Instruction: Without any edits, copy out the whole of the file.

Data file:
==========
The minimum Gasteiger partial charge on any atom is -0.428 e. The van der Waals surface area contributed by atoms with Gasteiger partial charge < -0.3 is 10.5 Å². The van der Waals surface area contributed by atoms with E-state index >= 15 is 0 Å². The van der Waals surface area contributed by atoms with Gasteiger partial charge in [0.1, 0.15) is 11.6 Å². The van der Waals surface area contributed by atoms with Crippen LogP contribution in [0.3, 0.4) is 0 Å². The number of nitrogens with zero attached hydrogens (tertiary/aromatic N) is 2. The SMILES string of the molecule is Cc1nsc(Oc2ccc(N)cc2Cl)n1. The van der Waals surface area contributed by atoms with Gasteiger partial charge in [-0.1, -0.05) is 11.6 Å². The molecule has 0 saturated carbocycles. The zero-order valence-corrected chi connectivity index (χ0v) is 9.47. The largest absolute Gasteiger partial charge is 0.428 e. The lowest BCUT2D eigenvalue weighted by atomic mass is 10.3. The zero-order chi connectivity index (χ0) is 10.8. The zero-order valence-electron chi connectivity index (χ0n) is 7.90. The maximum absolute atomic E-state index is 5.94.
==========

The minimum Gasteiger partial charge on any atom is -0.428 e. The van der Waals surface area contributed by atoms with Gasteiger partial charge < -0.3 is 10.5 Å². The van der Waals surface area contributed by atoms with E-state index >= 15 is 0 Å². The van der Waals surface area contributed by atoms with Gasteiger partial charge in [0.1, 0.15) is 11.6 Å². The van der Waals surface area contributed by atoms with Crippen LogP contribution in [0.3, 0.4) is 0 Å². The number of nitrogens with zero attached hydrogens (tertiary/aromatic N) is 2. The SMILES string of the molecule is Cc1nsc(Oc2ccc(N)cc2Cl)n1. The van der Waals surface area contributed by atoms with Gasteiger partial charge in [-0.1, -0.05) is 11.6 Å². The molecule has 0 saturated carbocycles. The zero-order valence-corrected chi connectivity index (χ0v) is 9.47. The largest absolute Gasteiger partial charge is 0.428 e. The lowest BCUT2D eigenvalue weighted by atomic mass is 10.3. The zero-order chi connectivity index (χ0) is 10.8. The zero-order valence-electron chi connectivity index (χ0n) is 7.90. The maximum absolute atomic E-state index is 5.94.